McKenna's Story - The Third Talk

McKenna’s Story

I grew up in a loving and kind home, but one that sometimes lacked structure. As such, I was often left alone as a kid and young adult, and I often preoccupied myself by spending time on the internet and the computer. While much of this time was spent playing computer games or reading, sometimes I stumbled upon the “dark” side of the internet.

What I discovered there was explicit, often pornographic content that confused my young mind. I didn’t understand it, but the images, content, and themes were ingrained in my memory forever.

As a young adult coming of age, the only concepts of sex that I had were from that explicit content. I had not had a formal talk with my mom about sex, and what we had talked about could mainly be boiled down to “don’t do it”, which we all know isn’t ultimately that helpful.

When I first became sexually active, I was somewhat disappointed and found myself confused again. Sex didn’t turn out to be much like the images I had seen. I was confused and felt frustrated sexually because I had unrealistic expectations of what the experience was supposed to be like.

As I grew older, I realized that the majority of my peers also thought sex should be like what they saw in pornography. I hear stories of many males being “rough” with women because that is what they thought they were supposed to do or because they thought it was what women liked. Women were being submissive because they thought they had to. Instead of being able to explore our sexuality on our own and feel free to try things, we had set ideas of what it should be like which ultimately limited our experiences and often painted them as negative.

In pornography, women are often cast as young and naive. In addition to pornography, pop culture often portrays men lusting after young women, women dating signifcanatly older men, etc. I didn’t realize how much this subconsciously affected me till recently as a woman in my mid-twenties.

When I was a teen, I always dated older men. Soon, a few years’ age difference became 10 years, sometimes while I was a minor. My parents didn’t know what I was doing, as I often lied or concealed who I was with. The men I was seeing knew my age and didn’t have any qualms about being with me- of course.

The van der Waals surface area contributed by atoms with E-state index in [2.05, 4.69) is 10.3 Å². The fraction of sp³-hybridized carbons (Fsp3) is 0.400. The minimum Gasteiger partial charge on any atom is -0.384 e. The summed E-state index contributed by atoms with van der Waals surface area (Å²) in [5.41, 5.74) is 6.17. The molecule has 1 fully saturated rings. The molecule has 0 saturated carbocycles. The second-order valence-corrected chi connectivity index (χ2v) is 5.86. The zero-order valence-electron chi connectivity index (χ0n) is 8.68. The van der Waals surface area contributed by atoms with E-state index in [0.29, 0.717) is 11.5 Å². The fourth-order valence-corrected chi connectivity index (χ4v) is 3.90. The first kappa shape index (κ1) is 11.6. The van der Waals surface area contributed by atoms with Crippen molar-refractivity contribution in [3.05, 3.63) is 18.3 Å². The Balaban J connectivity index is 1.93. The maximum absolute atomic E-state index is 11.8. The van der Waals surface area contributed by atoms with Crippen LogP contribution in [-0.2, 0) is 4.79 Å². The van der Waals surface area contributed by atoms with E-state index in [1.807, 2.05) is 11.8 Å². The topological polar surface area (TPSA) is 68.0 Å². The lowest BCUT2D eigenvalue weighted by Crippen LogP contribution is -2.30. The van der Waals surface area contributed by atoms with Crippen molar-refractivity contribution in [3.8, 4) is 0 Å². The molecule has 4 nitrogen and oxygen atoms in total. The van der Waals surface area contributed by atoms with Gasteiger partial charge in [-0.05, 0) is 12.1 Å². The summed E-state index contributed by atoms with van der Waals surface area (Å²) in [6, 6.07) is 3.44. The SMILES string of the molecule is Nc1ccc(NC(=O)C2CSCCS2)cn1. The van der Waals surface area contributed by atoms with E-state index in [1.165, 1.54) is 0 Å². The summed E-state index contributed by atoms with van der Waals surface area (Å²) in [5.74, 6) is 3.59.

They lured me in with the things I clearly needed, like attention, financial support, anything that a young, broke teenger could desire. They would often give me alcohol or drugs. At one point, I was sexually assaulted. At the time, I didn’t even think of it as sexual assault. I had said “no”, but the man ignored me and did what he wanted anyway. At the time, although I was hurt and upset, I thought that that was just part of sex, that men were just like that, etc.

Looking back as an adult, I can see how these men groomed me into being what they wanted me to be. I can also acknowledge that what happened was rape and sexual assault. At the time I didn’t know better, but now I have knowledge, and knowledge is power.
What happened to me wasn’t all pornagraphy’s fault, but it did play a role. Pornography has caused so many social distortions, both for adolescents and teens, but also for adults. If I wouldn’t have been exposed to explicit content at a young age, and if I would’ve had more open conversations with my parents, I would have been able to explore my sexuality in a healthy way as a teen. Instead, I ended up making poor choices, engaging in risky behaviors, and ultimately getting hurt.

Parents, please, I am begging you, talk to your kid. Talk to your teen. Talk to your young adult. Have conversations with them about explicit content, sex, everything. Knowledge is power, and your child can better navigate the world when they have it.

– McKenna, 23 year old female, North Carolina

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